Increased access to new cancer treatments and enhanced care delivery will soon be available to more patients across Minnesota.

"It's important to get this care in the rural areas and not just in the big cities," Mayo Clinic Health Systems Mankato Hematology And Oncologist Specialist, Dr. Stephan Thome said.

The launch of the Minnesota Cancer Clinical Trials Network was driven by a recent state–funded partnership between the University of Minnesota, the Mayo Clinic, the Hormel Institute and other major health systems in the state.

"There is a divide a little bit between rural healthcare and centralized healthcare. And with the Mayo Health System and the clinical trial network we're trying to level the playing field," Dr. Thome said.

With 18 Minnesota locations participating in the program, the partnership not only achieves equal high level access, but increased pharmacy and research support.

"Engage in clinical trials, that's the only way in which we make progress in medicine, and now we can do more of that here," he said.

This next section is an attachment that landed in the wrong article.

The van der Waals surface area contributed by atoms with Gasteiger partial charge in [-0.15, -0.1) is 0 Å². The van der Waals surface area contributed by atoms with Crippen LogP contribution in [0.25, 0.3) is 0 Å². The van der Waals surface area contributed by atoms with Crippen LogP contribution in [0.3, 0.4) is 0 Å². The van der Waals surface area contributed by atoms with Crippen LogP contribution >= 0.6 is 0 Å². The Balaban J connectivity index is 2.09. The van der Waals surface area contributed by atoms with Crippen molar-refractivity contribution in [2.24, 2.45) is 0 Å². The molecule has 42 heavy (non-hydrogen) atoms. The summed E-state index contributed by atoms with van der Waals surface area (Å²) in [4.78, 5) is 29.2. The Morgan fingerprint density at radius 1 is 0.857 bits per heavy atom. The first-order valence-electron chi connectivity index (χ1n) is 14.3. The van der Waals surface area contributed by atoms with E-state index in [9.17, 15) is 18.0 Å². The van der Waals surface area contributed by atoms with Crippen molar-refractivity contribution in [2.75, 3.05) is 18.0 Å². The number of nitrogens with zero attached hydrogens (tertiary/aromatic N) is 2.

Dr. Thome says that data will be crucial when it comes to trials in treatment and prevention.

"Say you see five patients a year that fit on that, times by 18, that's 90. All of a sudden you can help a crew to trial the need of several hundred patients. Versus if you only have it open in one spot and you only have those five patients, you're never getting the other 85," Dr. Thome said.

Gov. Mark Dayton expressed support for the new partnership, saying, "Early cancer screening and world–class care saved my life."

Dayton announced being diagnosed with prostate cancer in January of 2017.

Mankato, Albert Lea, Worthington and Austin are among the 18 participating locations. 

--KEYC News 12